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Improving Operational Efficiency Through Workflow Automation

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At a conceptual level, most organizations are likely already sold on the benefits of workflow automation. The practical aspects of implementation, however, can still seem daunting enough to pose hurdles. ARGO’s ‘Automate Your Workflow” white paper highlights the advantages of workflow automation applicable to any number of businesses, including healthcare and financial services firms. The dual benefits of improved customer experience and employee satisfaction hopefully are enough to overcome any remaining reluctance.

Adding a Personal Touch (Despite the Name)

It’s unfortunate that the term “workflow automation” can carry dehumanizing connotations, given that its effects are largely the opposite. A best-of-breed system reinforces business-level control by sequencing and prioritizing tasks and, importantly, by routing them to the right team member at the most appropriate time. Such intelligent routing and load balancing can eliminate backlogs- and related employee stress- while ensuring that workers are not saddled with tasks for which they are ill-equipped.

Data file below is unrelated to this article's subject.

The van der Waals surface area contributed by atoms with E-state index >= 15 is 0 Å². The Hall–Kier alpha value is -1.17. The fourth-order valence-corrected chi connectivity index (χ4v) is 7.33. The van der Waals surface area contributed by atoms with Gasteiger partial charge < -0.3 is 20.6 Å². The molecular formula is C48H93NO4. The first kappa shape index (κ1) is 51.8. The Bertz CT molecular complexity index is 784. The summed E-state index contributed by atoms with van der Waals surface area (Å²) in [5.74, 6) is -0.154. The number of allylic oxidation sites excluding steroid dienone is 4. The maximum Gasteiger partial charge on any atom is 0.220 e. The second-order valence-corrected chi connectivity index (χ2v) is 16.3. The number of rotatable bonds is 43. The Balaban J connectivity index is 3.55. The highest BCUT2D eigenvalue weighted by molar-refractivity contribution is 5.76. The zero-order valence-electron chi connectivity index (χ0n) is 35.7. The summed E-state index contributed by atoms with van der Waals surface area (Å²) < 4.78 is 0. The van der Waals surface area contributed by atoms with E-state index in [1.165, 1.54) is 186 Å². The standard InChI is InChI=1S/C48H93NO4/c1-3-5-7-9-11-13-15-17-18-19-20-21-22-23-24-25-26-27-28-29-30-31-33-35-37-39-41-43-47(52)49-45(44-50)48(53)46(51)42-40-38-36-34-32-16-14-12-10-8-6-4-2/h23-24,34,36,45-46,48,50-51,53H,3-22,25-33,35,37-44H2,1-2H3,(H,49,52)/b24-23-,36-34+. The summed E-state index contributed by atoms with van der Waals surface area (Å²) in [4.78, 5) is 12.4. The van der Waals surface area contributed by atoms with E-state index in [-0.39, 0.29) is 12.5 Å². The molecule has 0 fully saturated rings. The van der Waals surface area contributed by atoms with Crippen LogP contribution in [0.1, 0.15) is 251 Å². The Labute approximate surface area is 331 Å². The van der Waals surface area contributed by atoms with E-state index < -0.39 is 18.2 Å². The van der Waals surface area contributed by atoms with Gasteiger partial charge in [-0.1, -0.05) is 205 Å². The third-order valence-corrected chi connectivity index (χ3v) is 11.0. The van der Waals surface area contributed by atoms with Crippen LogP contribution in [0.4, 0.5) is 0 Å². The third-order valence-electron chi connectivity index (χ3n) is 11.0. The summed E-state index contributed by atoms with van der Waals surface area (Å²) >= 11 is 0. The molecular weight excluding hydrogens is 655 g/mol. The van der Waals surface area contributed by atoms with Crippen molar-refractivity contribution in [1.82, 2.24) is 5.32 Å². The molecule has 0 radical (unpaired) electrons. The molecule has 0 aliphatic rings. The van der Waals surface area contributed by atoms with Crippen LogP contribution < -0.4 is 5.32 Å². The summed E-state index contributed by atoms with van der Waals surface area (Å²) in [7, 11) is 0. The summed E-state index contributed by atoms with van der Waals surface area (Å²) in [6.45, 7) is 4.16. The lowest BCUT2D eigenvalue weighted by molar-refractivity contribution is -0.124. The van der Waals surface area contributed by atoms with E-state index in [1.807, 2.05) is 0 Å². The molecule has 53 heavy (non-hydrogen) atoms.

On a related note, a robust system will monitor service level agreements (SLAs) and generate alerts when thresholds are being exceeded- although improved workflow presumably make such instances less common, leaving customers much more satisfied.

Know When to Hold ‘Em

Since no system or process is foolproof, of course, there will be instances where individual items need to be diverted from the standard workflow for exception handling- sometimes including reassignment to a staff member with specialized skills or suspension of SLA clocks pending additional research. A robust workflow automation  system will accommodate such suspense management, while also ensuring it doesn’t become a mere “holding pen” for problem items.

A sound system should automatically document all actions taken with a workflow, providing proof-of-process as well as context for why users took certain actions or made particular decisions. Such “audit logs” are invaluable for both internal and client-facing follow-up, and support the employee’s interests as well as the firm’s. Taken a step further, this info should also feed into a system’s capability to self-diagnose bottlenecks and process weaknesses, creating a virtuous cycle of continuous improvement.

Granted, terms like “audit” and “monitoring” often cause unease within a workforce. Transparency is therefore key, and should be leveraged as a two-way street. A clear view into task statuses and SLAs will behoove all involved in the process, and help to alleviate any suspicion of ulterior motives. The goals of reducing costs, providing consistency and meeting critical business needs should be non-controversial and readily embraced across all constituencies.

Although the above benefits can sound like a tall order for a single workflow automation initiative, bear in mind that we’re not talking about turning over the factory keys to a faceless computer algorithm. As with any successful solution, software is merely the enabler supporting a broad process redesign, which includes a significant human element. An organization taking on such an initiative would be remiss not to capitalize on the full array of available benefits. ARGO’s white paper provides a thorough and informative checklist for such efforts.